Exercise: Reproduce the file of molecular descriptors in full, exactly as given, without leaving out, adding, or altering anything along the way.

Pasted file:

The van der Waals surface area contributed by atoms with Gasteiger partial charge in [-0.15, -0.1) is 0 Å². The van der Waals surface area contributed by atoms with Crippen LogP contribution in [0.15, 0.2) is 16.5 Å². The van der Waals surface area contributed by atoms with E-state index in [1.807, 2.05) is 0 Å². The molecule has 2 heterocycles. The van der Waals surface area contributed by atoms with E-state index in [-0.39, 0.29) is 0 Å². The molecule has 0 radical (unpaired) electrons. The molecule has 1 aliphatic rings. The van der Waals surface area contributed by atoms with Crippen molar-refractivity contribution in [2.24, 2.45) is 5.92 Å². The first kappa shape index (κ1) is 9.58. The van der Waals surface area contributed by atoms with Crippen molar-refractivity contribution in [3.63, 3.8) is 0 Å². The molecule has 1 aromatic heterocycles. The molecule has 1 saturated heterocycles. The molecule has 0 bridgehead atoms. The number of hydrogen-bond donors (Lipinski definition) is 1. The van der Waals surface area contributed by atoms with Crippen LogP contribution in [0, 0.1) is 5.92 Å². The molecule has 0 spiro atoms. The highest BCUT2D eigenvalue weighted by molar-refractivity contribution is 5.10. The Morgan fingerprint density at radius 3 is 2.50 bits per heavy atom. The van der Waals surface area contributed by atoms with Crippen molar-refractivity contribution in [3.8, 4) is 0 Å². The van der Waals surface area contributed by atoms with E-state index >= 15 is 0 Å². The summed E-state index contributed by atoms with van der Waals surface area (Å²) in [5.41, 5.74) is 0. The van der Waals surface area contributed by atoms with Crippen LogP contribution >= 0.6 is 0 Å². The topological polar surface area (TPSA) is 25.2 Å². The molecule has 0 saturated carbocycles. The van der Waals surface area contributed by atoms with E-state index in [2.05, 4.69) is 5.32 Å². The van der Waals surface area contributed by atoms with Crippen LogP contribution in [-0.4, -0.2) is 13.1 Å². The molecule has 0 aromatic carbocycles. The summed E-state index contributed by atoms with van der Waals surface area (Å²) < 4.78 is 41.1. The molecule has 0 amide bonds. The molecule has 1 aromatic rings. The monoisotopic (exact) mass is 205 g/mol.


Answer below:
The van der Waals surface area contributed by atoms with Gasteiger partial charge in [-0.15, -0.1) is 0 Å². The van der Waals surface area contributed by atoms with Crippen LogP contribution in [0.15, 0.2) is 16.5 Å². The van der Waals surface area contributed by atoms with E-state index in [1.807, 2.05) is 0 Å². The molecule has 2 heterocycles. The van der Waals surface area contributed by atoms with E-state index in [-0.39, 0.29) is 0 Å². The molecule has 0 radical (unpaired) electrons. The molecule has 1 aliphatic rings. The van der Waals surface area contributed by atoms with Crippen molar-refractivity contribution in [2.24, 2.45) is 5.92 Å². The first kappa shape index (κ1) is 9.58. The van der Waals surface area contributed by atoms with Crippen molar-refractivity contribution in [3.63, 3.8) is 0 Å². The molecule has 1 aromatic heterocycles. The molecule has 1 saturated heterocycles. The molecule has 0 bridgehead atoms. The number of hydrogen-bond donors (Lipinski definition) is 1. The van der Waals surface area contributed by atoms with Crippen LogP contribution in [0, 0.1) is 5.92 Å². The molecule has 0 spiro atoms. The highest BCUT2D eigenvalue weighted by molar-refractivity contribution is 5.10. The Morgan fingerprint density at radius 3 is 2.50 bits per heavy atom. The van der Waals surface area contributed by atoms with Crippen molar-refractivity contribution in [3.8, 4) is 0 Å². The van der Waals surface area contributed by atoms with E-state index >= 15 is 0 Å². The summed E-state index contributed by atoms with van der Waals surface area (Å²) in [5.41, 5.74) is 0. The van der Waals surface area contributed by atoms with Crippen LogP contribution >= 0.6 is 0 Å². The topological polar surface area (TPSA) is 25.2 Å². The molecule has 0 saturated carbocycles. The van der Waals surface area contributed by atoms with E-state index in [2.05, 4.69) is 5.32 Å². The van der Waals surface area contributed by atoms with Crippen LogP contribution in [-0.4, -0.2) is 13.1 Å². The molecule has 0 aromatic carbocycles. The summed E-state index contributed by atoms with van der Waals surface area (Å²) < 4.78 is 41.1. The molecule has 0 amide bonds. The molecule has 1 aromatic rings. The monoisotopic (exact) mass is 205 g/mol.